By Laika’s incredibly high standards, MISSING LINK isn’t quite up there. Saying that, even bottom-drawer Laika is still top-drawer animation, so there’s still plenty to recommend here.
In an effort to prove himself to a stuck-up explorers’ society, noted man of action Sir Lionel Frost (Hugh Jackman) journeys to discover the mythical Sasquatch. He only goes and does it, meeting and befriending “Susan” (Zach Galifianakis) and agreeing to guide him to find his Yeti relatives in the Himalayas. With the help of the headstrong widow of a former partner (Zoe Saldana) Sir Lionel and Susan embark on their great quest…
This feels like a movie from another time, like a tale of derring-do on an ambitious scale that a John Huston or a Michael Curtiz might have made half a century ago. It’s an adventure movie and a movie that visits far off and exotic locales and throws our heroes from one mighty challenge to the next. To be honest I thought it was really missing an old-timey “you have been watching” credits sequence at the end.
The level of detail in the far-ranging environments and the animal inhabitants of this world is awe-inspiring. This is a new high-point for combining stop-motion animated characters with CGI effects. From a mud-splattered Victorian London to the American dusty Old West, lush Indian forests and icy Nepal, every location is vivid and eye-catching. We’re only in some of these places for a matter of seconds as part of a traveling montage (months in a stop-motion animator’s life) so it’s a testament to the level of craft on show that we get an immediate feel for them through efficient visual communication.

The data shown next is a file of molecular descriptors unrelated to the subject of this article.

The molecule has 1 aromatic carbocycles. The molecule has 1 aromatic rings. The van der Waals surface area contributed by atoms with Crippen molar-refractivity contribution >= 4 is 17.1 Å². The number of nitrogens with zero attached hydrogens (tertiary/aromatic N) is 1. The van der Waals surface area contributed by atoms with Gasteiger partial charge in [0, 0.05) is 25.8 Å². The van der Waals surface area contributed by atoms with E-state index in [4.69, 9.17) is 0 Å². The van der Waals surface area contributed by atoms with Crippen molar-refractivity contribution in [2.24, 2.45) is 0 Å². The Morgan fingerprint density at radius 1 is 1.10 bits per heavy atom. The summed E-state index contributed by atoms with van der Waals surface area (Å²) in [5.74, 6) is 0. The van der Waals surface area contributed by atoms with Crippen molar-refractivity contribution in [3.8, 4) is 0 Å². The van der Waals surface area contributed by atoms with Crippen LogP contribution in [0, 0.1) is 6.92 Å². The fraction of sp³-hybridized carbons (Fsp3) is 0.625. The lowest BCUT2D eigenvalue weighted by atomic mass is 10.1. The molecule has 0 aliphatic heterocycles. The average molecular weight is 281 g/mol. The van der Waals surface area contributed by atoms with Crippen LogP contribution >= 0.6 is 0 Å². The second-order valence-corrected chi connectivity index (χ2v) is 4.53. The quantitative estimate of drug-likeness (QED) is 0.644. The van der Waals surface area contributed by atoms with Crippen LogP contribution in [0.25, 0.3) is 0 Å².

The scene on the ship tossing and turning in a raging storm eclipses all others in the film by quite a way. The plane of action is inverted again and again and corridors, doors and portholes become unexpected avenues for creative, funny action, like the zero-g hotel fight in INCEPTION only with a funny bone and a clumsy ape-man who refuses to keep his trousers instead of a sharply-suited Joseph Gordon-Levitt.
It could have been darker. It’s the only Laika film thus far without actual, implied or attempted child murder. That’s only because aren’t any children in Missing Link, which is a bit messed up if you think about it. We all know the Victorians liked killing and stuffing new and interesting species, planting flags in countries that weren’t theirs and generally ruining the world in the name of progress, so I think they could have made the villains (Stephen Fry and Timothy Olyphant) properly nasty. Snobbery, pettiness and cheating to win wagers doesn’t really compare to Laika’s previous rogues gallery of child-killers, celestial enslavers and proponents of genocide to earn fancy headwear.
The script could have also been sharper and funnier. Jackman and Galifianakis and later Saldana make an appealing group to spend time with and do their best with the material, but the running gag of a character taking everything completely literally got old pretty fast in GUARDIANS OF THE GALAXY and that goes double here. Susan’s size, shape and capacity to make noise no matter how hard he tries not to admittedly yields a few giggles.
Missing Link is sorely missing that twisted edge of earlier Laika films, but it’s got a personality all of its own and is probably the best-looking film the Oregon-based animators have ever produced. Definitely worth a watch, and if it’s still in a cinema near you please see it there so Laika can carry on making many more twisted dreams. SSP